Burkina Faso

Burkina Faso’s Military Says 28 Soldiers, Civilians Killed In Two Rebel Attacks During Weekend

Burkina Faso’s military on Monday said at least 28 people, including soldiers and civilians, have been killed in two attacks by armed assailants, reported Aljazeera.

The army said that armed militants attacked a combat unit in Falagountou in which 10 soldiers, two fighters of the volunteer force, and a civilian were killed.

In a separate statement on Monday, Jean Charles dit Yenapono Some, governor of the Cascades region in the southern part of Burkina Faso, said the bodies of 15 men, all civilians, were found after an attack on Sunday.

According to the governor, some unidentified armed men had stopped two transport vehicles carrying eight women and 16 men. One man and all the women were freed.

“This January 30, the corpses of the victims, showing signs of bullet impact, were found near Linguekoro village,” the governor said in the statement.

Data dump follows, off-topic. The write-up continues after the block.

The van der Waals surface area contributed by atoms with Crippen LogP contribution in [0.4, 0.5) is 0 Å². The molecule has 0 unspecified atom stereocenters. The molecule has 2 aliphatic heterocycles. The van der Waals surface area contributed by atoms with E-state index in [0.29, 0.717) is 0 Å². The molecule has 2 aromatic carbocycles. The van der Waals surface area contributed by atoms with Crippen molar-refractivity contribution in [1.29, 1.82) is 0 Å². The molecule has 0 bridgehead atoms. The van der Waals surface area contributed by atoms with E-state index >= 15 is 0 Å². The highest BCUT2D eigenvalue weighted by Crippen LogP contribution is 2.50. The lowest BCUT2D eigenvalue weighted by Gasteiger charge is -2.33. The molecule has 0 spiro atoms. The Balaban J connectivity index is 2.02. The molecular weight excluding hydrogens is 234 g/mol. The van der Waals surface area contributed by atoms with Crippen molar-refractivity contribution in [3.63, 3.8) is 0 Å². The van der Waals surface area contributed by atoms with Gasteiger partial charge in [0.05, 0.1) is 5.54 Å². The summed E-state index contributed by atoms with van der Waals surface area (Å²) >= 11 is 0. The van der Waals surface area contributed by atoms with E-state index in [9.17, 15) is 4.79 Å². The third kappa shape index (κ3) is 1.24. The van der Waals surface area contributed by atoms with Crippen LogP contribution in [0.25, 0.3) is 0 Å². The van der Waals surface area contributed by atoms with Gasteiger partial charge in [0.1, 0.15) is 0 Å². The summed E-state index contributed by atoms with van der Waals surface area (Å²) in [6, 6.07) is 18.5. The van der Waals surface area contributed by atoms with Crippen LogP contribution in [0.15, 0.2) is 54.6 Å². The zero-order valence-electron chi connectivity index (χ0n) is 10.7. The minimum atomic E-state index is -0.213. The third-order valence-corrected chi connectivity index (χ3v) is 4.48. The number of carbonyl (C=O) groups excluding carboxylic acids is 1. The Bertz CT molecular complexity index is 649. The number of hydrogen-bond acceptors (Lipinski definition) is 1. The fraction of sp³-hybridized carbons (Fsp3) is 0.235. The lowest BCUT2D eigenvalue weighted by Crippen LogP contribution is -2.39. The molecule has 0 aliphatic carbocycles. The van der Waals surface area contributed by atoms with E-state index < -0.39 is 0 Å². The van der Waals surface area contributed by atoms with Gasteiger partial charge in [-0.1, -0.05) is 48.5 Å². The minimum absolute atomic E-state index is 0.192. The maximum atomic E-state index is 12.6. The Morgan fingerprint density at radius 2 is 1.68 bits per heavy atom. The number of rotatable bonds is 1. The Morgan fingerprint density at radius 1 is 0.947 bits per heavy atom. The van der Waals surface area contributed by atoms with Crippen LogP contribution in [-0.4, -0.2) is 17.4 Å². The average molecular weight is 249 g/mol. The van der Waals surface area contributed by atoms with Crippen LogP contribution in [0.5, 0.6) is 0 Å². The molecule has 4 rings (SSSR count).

The latest killings come as Burkina Faso as well as its neighboring countries Mali and Niger continue to battle armed groups linked to al-Qaeda and ISIL (ISIL) who have occupied territory in Burkina Faso’s arid and mainly rural north, killing hundreds of villagers and displacing nearly 2 million people.

Burkina Faso’s worsening security situation has led to frustration within the army and that ultimately resulted in two coups last year. The coups have intensified political instability and strained relations with former colonial power France, which has fought against the armed groups in the Sahel region.

The presence of French troops in the Sahel has come under intense scrutiny amid anti-French sentiment growing in the region. Mali’s militant ruling government also ordered French troops to leave, and the last contingent departed Malian territory in August 2022.

Last week, France said that it was recalling its ambassador from Burkina Faso, a day after agreeing to the demand to withdraw its troops from the country.

Caroline Finnegan

A professionnal journalist for the past ten years, I cover global news and economic affairs for The Chief Observer.

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